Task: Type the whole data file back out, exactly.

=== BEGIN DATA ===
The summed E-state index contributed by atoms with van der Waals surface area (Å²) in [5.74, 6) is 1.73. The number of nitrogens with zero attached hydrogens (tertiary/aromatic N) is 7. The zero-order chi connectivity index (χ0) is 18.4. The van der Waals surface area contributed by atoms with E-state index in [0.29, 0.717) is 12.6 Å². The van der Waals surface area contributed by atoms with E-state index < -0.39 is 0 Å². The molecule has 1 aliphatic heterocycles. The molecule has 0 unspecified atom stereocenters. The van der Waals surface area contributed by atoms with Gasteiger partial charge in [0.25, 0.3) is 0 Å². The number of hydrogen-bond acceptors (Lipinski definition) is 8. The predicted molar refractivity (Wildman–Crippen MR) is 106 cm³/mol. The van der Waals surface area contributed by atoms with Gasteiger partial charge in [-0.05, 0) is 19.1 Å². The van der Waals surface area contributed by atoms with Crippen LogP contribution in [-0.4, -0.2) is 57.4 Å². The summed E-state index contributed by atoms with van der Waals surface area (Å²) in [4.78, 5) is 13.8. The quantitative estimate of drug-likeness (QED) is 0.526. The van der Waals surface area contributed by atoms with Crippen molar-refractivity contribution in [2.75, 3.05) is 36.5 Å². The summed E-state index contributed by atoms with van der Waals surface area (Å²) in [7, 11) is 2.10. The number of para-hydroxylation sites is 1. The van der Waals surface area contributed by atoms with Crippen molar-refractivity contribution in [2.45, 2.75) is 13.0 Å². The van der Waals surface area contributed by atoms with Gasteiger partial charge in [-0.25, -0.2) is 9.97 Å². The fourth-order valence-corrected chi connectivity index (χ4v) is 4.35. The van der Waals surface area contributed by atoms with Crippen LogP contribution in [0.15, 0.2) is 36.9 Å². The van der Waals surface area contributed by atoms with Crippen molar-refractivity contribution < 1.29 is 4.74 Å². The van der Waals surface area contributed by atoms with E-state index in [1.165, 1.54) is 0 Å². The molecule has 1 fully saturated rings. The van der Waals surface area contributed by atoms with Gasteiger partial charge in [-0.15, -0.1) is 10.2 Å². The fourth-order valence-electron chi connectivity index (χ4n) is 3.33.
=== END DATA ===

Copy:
The summed E-state index contributed by atoms with van der Waals surface area (Å²) in [5.74, 6) is 1.73. The number of nitrogens with zero attached hydrogens (tertiary/aromatic N) is 7. The zero-order chi connectivity index (χ0) is 18.4. The van der Waals surface area contributed by atoms with E-state index in [0.29, 0.717) is 12.6 Å². The van der Waals surface area contributed by atoms with E-state index < -0.39 is 0 Å². The molecule has 1 aliphatic heterocycles. The molecule has 0 unspecified atom stereocenters. The van der Waals surface area contributed by atoms with Gasteiger partial charge in [0.25, 0.3) is 0 Å². The number of hydrogen-bond acceptors (Lipinski definition) is 8. The predicted molar refractivity (Wildman–Crippen MR) is 106 cm³/mol. The van der Waals surface area contributed by atoms with Gasteiger partial charge in [-0.05, 0) is 19.1 Å². The van der Waals surface area contributed by atoms with Crippen LogP contribution in [-0.4, -0.2) is 57.4 Å². The summed E-state index contributed by atoms with van der Waals surface area (Å²) in [4.78, 5) is 13.8. The quantitative estimate of drug-likeness (QED) is 0.526. The van der Waals surface area contributed by atoms with Crippen molar-refractivity contribution in [2.75, 3.05) is 36.5 Å². The summed E-state index contributed by atoms with van der Waals surface area (Å²) in [7, 11) is 2.10. The number of para-hydroxylation sites is 1. The van der Waals surface area contributed by atoms with Crippen molar-refractivity contribution in [2.45, 2.75) is 13.0 Å². The van der Waals surface area contributed by atoms with Gasteiger partial charge in [-0.25, -0.2) is 9.97 Å². The fourth-order valence-corrected chi connectivity index (χ4v) is 4.35. The van der Waals surface area contributed by atoms with Crippen LogP contribution in [0.15, 0.2) is 36.9 Å². The van der Waals surface area contributed by atoms with Crippen molar-refractivity contribution < 1.29 is 4.74 Å². The van der Waals surface area contributed by atoms with E-state index in [1.165, 1.54) is 0 Å². The molecule has 1 fully saturated rings. The van der Waals surface area contributed by atoms with Gasteiger partial charge in [-0.15, -0.1) is 10.2 Å². The fourth-order valence-electron chi connectivity index (χ4n) is 3.33.